Tue, May

ROI is what it’s all about, which is why Fujifilm believes it has a way of convincing you that buying an Onset makes sense.

Fujifilm has recently announced a new initiative to encourage printers of all sizes to take its Onset Challenge (see Cover Story) – the intention being to prove the impressive ROI of the range, which has so recently been extended with the S40.

Sophie Matthews-Paul provides guidelines on getting the quality you expect.

It’s a bit like like buying a new car; we all want a bargain but most of us also need a quality motor that won’t let us down and will match the claimed running costs and service charges. And, of course, we would like it to hold its value as the years pass to make sure that it’s been a worthwhile purchase. A wide-format inkjet printer is a similar type of investment, but it also needs to be able to return a profit.

When we remind ourselves about the early days of wide-format digital technology one thing we’ll all acknowledge is that we were pretty limited by the inks and materials available, and how well the machines of the day could handle them. If the results came out well on our chosen substrate, then we were pretty satisfied; if the end product wasn’t fit for purpose, then the ink tended to get blamed.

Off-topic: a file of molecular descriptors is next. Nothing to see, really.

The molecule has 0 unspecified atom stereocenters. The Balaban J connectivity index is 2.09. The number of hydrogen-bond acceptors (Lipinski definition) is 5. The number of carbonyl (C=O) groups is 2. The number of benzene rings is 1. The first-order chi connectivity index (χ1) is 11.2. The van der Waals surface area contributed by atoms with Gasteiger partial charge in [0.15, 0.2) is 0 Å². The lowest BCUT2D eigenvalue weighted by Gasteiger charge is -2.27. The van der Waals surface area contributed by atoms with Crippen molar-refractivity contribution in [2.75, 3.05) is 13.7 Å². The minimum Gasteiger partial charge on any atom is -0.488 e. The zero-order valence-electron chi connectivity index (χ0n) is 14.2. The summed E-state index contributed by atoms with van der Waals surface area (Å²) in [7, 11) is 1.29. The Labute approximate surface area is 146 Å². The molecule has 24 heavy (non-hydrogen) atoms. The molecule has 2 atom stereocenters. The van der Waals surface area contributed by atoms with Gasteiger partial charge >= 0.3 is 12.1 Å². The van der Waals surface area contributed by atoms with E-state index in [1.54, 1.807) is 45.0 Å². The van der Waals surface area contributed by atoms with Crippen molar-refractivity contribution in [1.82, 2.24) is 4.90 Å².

Wide-format digital print is all about ink and its inherent behaviour during the processes we expect it to endure. For machine manufacturers, it’s the element in their equipment that actually proves the unit is as good as it claims to be. Ink also represents the part of the printing process which tends to play a major role in carrying the responsibility for quality even though it is dependent on machinery and technology for being transferred from cartridge or bottle through to the printhead nozzles and jetted onto the material beneath.

See-through graphics offer a huge opportunity but the most commonly used materials have their drawbacks. As leading player Contra Vision points out with their technical knowledge, new developments mean it’s worth looking again.

Mention see-through graphics, or one-way vision graphics as the medium is also popularly known, and thoughts immediately turn to perforated self-adhesive materials that are printed and then subsequently applied to all manner of transparent surfaces from vehicle windows to office partitioning; architectural glazing to impressive expanses of buildings’ exteriors and retail windows. That however, far from encapsulates the medium. There are other ways of producing see-through graphics, and other materials to use. They work practically anywhere perforated media can be used, and in thousands of places, situations, and applications where they simply can’t.